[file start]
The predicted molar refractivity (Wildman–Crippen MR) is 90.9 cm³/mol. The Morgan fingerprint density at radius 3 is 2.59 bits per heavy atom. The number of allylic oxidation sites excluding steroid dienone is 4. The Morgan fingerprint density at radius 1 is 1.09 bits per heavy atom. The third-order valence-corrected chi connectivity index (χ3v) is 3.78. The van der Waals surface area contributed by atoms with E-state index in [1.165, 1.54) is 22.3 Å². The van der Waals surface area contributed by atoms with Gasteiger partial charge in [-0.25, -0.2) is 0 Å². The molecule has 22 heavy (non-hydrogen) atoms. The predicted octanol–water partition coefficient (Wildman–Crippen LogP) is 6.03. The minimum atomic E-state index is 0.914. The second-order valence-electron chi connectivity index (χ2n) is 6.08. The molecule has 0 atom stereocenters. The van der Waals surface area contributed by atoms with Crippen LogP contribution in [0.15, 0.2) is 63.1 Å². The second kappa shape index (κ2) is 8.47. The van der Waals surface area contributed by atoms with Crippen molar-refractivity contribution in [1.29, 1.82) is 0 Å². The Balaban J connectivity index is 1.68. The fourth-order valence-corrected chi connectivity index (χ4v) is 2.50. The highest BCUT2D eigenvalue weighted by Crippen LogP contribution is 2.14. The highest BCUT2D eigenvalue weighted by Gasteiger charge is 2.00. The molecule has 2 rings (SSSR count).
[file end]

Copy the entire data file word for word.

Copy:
The predicted molar refractivity (Wildman–Crippen MR) is 90.9 cm³/mol. The Morgan fingerprint density at radius 3 is 2.59 bits per heavy atom. The number of allylic oxidation sites excluding steroid dienone is 4. The Morgan fingerprint density at radius 1 is 1.09 bits per heavy atom. The third-order valence-corrected chi connectivity index (χ3v) is 3.78. The van der Waals surface area contributed by atoms with E-state index in [1.165, 1.54) is 22.3 Å². The van der Waals surface area contributed by atoms with Gasteiger partial charge in [-0.25, -0.2) is 0 Å². The molecule has 22 heavy (non-hydrogen) atoms. The predicted octanol–water partition coefficient (Wildman–Crippen LogP) is 6.03. The minimum atomic E-state index is 0.914. The second-order valence-electron chi connectivity index (χ2n) is 6.08. The molecule has 0 atom stereocenters. The van der Waals surface area contributed by atoms with Crippen LogP contribution in [0.15, 0.2) is 63.1 Å². The second kappa shape index (κ2) is 8.47. The van der Waals surface area contributed by atoms with Crippen molar-refractivity contribution in [1.29, 1.82) is 0 Å². The Balaban J connectivity index is 1.68. The fourth-order valence-corrected chi connectivity index (χ4v) is 2.50. The highest BCUT2D eigenvalue weighted by Crippen LogP contribution is 2.14. The highest BCUT2D eigenvalue weighted by Gasteiger charge is 2.00. The molecule has 2 rings (SSSR count).